Developer: Mobius Entertainment
Release Date: June 19, 2003
Drome Racers is a fast-paced, do-or-die racing game for the GameBoy Advance based on LEGO’s fine line of radio-controlled, customizable toy racers. Gone, apparently, are the golden days of simple construction LEGO sets, and in their place are high-tech adaptable interactive electronics, the likes of which I would have killed for as a kid. Luckily, young and old kids alike can appreciate Drome Racers on the GBA - its arcade combat-enhanced racing action, Virtua Racing-like 3D environments and vehicles, Mario Kart-esque weapon system, and overall ability to provide the player with a few hours of intense excitement, will surely garner the attention of fans of the LEGO brand and racing games alike.
If you’ve already acclimated yourself with LEGO’s series of Drome Racer toys, you’ll be glad to know that the racing leagues that have helped to make the product so popular are accounted for in the game, you’ll be able to choose your own team and compete against the other factions. Sadly, the rivalry between you and the opposing teams is kept to a minimum and hardly even mentioned, but those that already know what Drome Racers is all about should be content playing make-believe. The story for the game couldn’t be simpler: the year is 2015 and the world demands ever increasing forms of exciting entertainment, being a Drome Racer means sating that insatiable appetite for high-octane action as you compete to win the legendary Dromulus Cup.
Unfortunately, Drome Racers doesn’t offer nearly enough bang for your gaming buck. The various modes of play are pretty much your standard racing been-there-done-that fare, with the exception of the championship mode. Championship mode allows you to join a team and compete in a few different leagues starting with the Pro Racer circuit and ending in the Dromulus Cup. As you win individual races or place in the top three you’ll be given credits with which you can upgrade your ride’s statistics, like top speed, acceleration, handling, and grip. Before every race in championship mode you’ll be given the opportunity to qualify on the starting grid by claiming the top time in a drag race. The drag racing takes place from a first-person perspective (as opposed to the third-person perspective used in the game’s main racing) and the gameplay revolves entirely around switching gears at precisely the right time. Drag racing is definitely a nice diversion from the game’s standard racing but some may find it a little too simplistic to be much fun after a couple hours or so.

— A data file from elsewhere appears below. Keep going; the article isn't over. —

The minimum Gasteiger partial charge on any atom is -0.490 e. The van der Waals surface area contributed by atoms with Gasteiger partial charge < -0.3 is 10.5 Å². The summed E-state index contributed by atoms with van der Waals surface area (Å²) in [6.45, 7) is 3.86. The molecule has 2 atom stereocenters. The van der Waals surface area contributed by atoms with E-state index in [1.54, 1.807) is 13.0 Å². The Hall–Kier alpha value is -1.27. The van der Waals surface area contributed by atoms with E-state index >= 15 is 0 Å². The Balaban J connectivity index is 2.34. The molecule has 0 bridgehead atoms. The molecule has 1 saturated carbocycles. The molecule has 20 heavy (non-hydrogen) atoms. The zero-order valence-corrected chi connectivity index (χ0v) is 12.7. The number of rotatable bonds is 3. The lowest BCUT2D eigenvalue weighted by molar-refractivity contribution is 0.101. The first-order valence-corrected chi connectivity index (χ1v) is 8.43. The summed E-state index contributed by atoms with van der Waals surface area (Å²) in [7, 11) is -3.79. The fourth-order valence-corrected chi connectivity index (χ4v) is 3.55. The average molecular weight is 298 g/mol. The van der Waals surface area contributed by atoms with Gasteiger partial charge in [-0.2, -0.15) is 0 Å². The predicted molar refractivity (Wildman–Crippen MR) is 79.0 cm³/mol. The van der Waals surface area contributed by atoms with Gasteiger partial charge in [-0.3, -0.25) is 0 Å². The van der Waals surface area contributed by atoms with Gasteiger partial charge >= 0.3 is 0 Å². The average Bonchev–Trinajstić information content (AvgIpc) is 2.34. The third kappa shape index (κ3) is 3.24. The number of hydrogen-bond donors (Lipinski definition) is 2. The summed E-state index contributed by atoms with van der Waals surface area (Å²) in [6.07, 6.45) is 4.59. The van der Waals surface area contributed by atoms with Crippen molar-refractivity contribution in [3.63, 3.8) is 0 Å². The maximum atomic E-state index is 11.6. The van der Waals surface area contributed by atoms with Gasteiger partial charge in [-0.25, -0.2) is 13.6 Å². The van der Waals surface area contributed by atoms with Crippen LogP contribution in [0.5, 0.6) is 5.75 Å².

Other racing modes consist of the same predictable stuff racing fans have come to expect from any number of racing games on the GBA. These include quick race, which randomly generates a car and track on every play; time attack, where you race against the clock; dragsters mode allows you to focus exclusively on the game’s drag racing aspect; and arcade mode is where you’ll go to play any full race, drag race, or time attack events that you’ve already unlocked in the championship mode.